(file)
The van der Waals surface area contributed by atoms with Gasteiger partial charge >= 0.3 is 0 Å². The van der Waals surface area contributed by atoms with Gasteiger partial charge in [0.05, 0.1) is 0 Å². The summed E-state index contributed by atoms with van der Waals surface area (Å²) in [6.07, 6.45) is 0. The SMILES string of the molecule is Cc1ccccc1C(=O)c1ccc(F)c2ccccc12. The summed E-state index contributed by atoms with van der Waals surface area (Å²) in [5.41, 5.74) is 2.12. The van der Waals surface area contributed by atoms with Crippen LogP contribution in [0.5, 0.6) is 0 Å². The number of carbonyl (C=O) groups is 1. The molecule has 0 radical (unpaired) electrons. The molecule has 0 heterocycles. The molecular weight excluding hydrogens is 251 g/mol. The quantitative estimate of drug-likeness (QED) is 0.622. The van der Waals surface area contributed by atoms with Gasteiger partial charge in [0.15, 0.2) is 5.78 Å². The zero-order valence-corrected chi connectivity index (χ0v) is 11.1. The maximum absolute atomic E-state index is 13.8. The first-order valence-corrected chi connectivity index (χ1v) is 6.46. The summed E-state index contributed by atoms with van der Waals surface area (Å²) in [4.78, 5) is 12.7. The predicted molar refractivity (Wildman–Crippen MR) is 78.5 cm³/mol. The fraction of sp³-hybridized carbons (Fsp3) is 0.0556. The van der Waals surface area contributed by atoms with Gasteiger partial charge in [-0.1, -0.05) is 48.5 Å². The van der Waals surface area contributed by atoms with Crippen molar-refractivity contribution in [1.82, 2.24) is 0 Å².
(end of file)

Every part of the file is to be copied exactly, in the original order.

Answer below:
The van der Waals surface area contributed by atoms with Gasteiger partial charge >= 0.3 is 0 Å². The van der Waals surface area contributed by atoms with Gasteiger partial charge in [0.05, 0.1) is 0 Å². The summed E-state index contributed by atoms with van der Waals surface area (Å²) in [6.07, 6.45) is 0. The SMILES string of the molecule is Cc1ccccc1C(=O)c1ccc(F)c2ccccc12. The summed E-state index contributed by atoms with van der Waals surface area (Å²) in [5.41, 5.74) is 2.12. The van der Waals surface area contributed by atoms with Crippen LogP contribution in [0.5, 0.6) is 0 Å². The number of carbonyl (C=O) groups is 1. The molecule has 0 radical (unpaired) electrons. The molecule has 0 heterocycles. The molecular weight excluding hydrogens is 251 g/mol. The quantitative estimate of drug-likeness (QED) is 0.622. The van der Waals surface area contributed by atoms with Gasteiger partial charge in [0.15, 0.2) is 5.78 Å². The zero-order valence-corrected chi connectivity index (χ0v) is 11.1. The maximum absolute atomic E-state index is 13.8. The first-order valence-corrected chi connectivity index (χ1v) is 6.46. The summed E-state index contributed by atoms with van der Waals surface area (Å²) in [4.78, 5) is 12.7. The predicted molar refractivity (Wildman–Crippen MR) is 78.5 cm³/mol. The fraction of sp³-hybridized carbons (Fsp3) is 0.0556. The van der Waals surface area contributed by atoms with Gasteiger partial charge in [-0.1, -0.05) is 48.5 Å². The van der Waals surface area contributed by atoms with Crippen molar-refractivity contribution in [1.82, 2.24) is 0 Å².